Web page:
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Honorary Collaborator
4 stars Weirdly minimal dark ambient in the mood of Biosphere, Robert Henke and Omit (all included in the archives to represent the genre). "Purifying Fire" is a collection of rare tracks and unreleased stuffs from the German. The general atmosphere is confounding, absolutely doomy and "stoned". Entirely non-rhythmic "hypnotic" electronic drones. Ghostly and creepy microcosmic textures, emerging from the "chaos". "Strange Attractor" starts with echoing "industrial" abstractions, completely "claustrophobic" and oppressive. "Deep calls to Deep" reveals obsessive, physical, massive droning spheres, turning endlessly into a world of imaginative superposed sounds. "Deep Calls To Dub" is closed to "cosmic- psychedelica" emanations. It sounds trippy, cavernous and demonic (including almost funeral choir like imitations at the end). Mystical, experimental electronic darkness. It will ravish fans of 70's Berlin Underground and most recent bands coming from the ambient school.
Report this review (#121388)
Posted Wednesday, May 9, 2007 | Review Permalink
Conor Fynes
3 stars 'Purifying Fire' - Lustmord (6/10)

Don't be fooled by the brightness of its welcoming cover art; Lustmord's "Purifying Fire" is not a musical venture for the pure or weak of heart. In keeping with the one-man project's style of dark ambiance, the sparse, oft-chilling textures used here may be better suited to the likes of a horror film score than anything light or sun-related. Even though the music often more closely resembles the sounds of a landscape moreso than a human composition, Lustmord's brand of dark ambient music is unmistakable. Although many potential listeners will no doubt be turned off immediately by the album's lack of apparent structure, the creeping atmosphere felt throughout "Purifying Fire" should make it a worthy purchase to any fan of the genre. Outsiders be warned however; this is not music for the impatient.

Of the four traditional elements of music (melody, harmony, rhythm and timbre), "Purifying Fire" focuses almost solely on the last and most often marginalized element: timbre, or the way something sounds. Texture is the soul and lifeblood of much ambient music, and Lustmord embraces the idea of texture-based composition in much the same way as many of the German electronic composers did. Although there is a slight sense of orchestration and human intention here, much of the album's length is dedicated to the ebb-and-flow of hypnotic hums, the rustle of cosmic winds, or the sort of static fuzz you might hear in a post-apocalyptic wasteland. Lustmord aims for the lower end of the sonic spectrum. The waves of soft noise favor bass above all else, and though there is the occasional layer overtop, you won't find a great deal of sonic dynamism here. For the most part however, the fixation on deep and gloomy sounds only serves to make the atmosphere that much darker.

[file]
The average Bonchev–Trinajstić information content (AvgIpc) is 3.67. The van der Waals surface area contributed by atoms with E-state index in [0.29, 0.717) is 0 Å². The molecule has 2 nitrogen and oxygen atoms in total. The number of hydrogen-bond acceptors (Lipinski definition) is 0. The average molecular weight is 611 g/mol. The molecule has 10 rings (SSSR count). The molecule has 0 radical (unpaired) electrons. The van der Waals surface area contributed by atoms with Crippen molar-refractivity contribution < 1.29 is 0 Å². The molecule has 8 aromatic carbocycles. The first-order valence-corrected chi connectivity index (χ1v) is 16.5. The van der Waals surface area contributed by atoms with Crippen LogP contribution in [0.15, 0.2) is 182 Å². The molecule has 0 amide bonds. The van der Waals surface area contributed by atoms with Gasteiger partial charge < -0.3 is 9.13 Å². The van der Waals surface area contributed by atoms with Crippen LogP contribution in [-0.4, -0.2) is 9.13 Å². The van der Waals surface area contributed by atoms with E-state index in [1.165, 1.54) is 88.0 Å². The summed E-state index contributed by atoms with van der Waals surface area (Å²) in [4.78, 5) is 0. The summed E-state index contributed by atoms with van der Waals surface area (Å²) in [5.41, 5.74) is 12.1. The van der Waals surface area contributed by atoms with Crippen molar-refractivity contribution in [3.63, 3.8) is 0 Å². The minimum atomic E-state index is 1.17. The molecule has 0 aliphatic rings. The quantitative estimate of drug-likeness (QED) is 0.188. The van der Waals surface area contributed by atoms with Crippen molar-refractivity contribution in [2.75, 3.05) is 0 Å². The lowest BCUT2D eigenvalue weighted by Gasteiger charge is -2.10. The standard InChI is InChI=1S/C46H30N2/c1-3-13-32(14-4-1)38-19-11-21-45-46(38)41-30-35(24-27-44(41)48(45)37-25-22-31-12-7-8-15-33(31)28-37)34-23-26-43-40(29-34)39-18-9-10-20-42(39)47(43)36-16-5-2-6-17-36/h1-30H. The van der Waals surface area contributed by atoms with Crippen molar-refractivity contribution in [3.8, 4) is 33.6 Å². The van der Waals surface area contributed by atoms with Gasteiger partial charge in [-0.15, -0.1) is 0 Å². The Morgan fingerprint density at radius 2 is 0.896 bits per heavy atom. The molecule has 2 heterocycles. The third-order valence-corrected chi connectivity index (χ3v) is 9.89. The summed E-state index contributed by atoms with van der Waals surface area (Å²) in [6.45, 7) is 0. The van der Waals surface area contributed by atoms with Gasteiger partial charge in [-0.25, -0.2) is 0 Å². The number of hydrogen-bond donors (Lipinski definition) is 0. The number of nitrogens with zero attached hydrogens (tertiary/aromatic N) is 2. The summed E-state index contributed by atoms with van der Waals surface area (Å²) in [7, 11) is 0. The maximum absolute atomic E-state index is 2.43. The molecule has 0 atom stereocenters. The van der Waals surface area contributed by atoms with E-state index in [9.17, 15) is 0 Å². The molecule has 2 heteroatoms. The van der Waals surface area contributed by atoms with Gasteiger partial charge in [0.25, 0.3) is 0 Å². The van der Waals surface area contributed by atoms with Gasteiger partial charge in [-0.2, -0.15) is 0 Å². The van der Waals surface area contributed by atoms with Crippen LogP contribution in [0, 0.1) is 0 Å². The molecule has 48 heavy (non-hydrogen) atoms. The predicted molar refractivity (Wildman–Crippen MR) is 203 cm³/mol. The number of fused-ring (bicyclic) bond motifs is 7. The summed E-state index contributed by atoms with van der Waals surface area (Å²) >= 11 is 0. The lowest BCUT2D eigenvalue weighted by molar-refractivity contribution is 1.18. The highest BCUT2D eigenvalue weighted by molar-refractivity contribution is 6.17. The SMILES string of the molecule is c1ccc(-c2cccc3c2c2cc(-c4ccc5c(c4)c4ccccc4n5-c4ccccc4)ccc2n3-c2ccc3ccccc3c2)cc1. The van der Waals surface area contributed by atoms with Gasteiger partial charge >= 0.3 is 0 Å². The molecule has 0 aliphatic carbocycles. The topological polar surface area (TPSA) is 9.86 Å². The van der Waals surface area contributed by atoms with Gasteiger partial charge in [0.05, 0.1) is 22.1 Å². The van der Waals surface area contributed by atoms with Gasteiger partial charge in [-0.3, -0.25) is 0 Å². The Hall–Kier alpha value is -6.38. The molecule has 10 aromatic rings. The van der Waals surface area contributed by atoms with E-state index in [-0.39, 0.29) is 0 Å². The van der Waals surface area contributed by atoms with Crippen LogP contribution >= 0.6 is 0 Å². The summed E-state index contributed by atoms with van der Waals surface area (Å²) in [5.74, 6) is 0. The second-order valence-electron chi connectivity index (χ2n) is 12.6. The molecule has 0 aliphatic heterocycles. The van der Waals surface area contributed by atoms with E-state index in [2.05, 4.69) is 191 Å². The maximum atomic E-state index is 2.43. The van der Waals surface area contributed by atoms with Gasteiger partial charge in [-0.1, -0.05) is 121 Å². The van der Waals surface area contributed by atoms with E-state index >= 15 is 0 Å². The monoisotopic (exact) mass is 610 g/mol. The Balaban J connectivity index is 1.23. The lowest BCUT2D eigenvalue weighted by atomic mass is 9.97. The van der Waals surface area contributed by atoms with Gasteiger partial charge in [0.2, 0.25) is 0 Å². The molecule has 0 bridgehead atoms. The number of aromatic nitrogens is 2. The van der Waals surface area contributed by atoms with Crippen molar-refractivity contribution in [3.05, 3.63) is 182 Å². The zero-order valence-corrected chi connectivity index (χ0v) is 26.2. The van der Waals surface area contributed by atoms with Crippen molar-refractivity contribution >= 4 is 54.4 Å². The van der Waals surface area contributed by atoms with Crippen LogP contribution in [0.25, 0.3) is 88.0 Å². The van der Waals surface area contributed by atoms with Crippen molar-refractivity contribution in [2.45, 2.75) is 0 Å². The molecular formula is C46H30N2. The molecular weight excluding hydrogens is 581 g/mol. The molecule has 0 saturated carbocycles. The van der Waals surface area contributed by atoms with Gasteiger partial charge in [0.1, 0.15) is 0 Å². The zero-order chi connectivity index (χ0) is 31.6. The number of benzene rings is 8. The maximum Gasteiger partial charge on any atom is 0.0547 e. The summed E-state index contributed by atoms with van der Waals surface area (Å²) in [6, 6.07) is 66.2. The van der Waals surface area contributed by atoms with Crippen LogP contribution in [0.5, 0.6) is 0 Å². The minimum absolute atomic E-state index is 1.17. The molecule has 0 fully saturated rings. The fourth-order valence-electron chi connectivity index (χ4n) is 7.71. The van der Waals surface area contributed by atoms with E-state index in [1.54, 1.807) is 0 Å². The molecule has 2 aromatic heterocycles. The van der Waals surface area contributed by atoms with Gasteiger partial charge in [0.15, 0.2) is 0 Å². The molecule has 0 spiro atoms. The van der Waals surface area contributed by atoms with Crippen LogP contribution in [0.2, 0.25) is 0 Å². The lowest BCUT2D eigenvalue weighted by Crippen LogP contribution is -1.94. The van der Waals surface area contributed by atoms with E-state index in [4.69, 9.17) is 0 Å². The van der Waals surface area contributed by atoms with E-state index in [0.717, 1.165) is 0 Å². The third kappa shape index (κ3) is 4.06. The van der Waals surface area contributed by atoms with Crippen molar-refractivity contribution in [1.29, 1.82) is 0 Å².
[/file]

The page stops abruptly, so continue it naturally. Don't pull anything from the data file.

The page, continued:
Especially considering that each composition seems set on giving elements of convention and structure the proverbial middle finger, it's refreshing and- in a quiet sort of way- exciting to hear Lustmord reinvent the style of ambiance a few times throughout the album. The first three tracks here unfold in a very similar way. "Purifying Fire"s first half is overwhelmed by the barren soundscapes and rustling drone often heard within the dark ambient realm. With "Black Star", the album takes a significant shift in direction. Although the sound remains scarce enough to remain strictly ambient, Lustmord introduces a sense of structure into the music. A haunting, exotic drone hums as an inhuman howl echoes overtop. From this point onward, Lustmord goes from the purely post-apocalyptic to something more overt and frightening. "Purifying Fire" only ever begins to experiment with rhythmic patterns towards the end of "Of Fire & Of Ice", but by that point, the album is almost already over.

Although Lustmord's ability to change up the ambiance gives the album a much greater sense of replay value, the 'excitement quotient' of these sonic evolutions are subtle at best, and probably won't even register to the impatient listener as changes at all. For music so mellow and minimalistic, "Purifying Fire" may be too demanding for some listeners, particularly if they haven't had any experience with ambient music. Although it's not quite enveloping enough to warrant a listener's undivided attention, the effect and atmosphere Lustmord is able to conjure here is unmistakable. Dark, spacey ambiance abounds.

Report this review (#934029)
Posted Friday, March 22, 2013 | Review Permalink

LUSTMORD Purifying Fire ratings only

chronological order | showing rating only
  • 5 stars Ennio
  • 4 stars angelmk (angel) SPECIAL COLLABORATOR Honorary Collaborator
  • 2 stars profburp (Fourmont)
  • 2 stars HarryAngel746 (Maciej) COLLABORATOR JRFC / PSIKE Team
  • 4 stars Gordy (Endless, Nameless) SPECIAL COLLABORATOR Folk/Eclectic/PSIKE/Metal Teams

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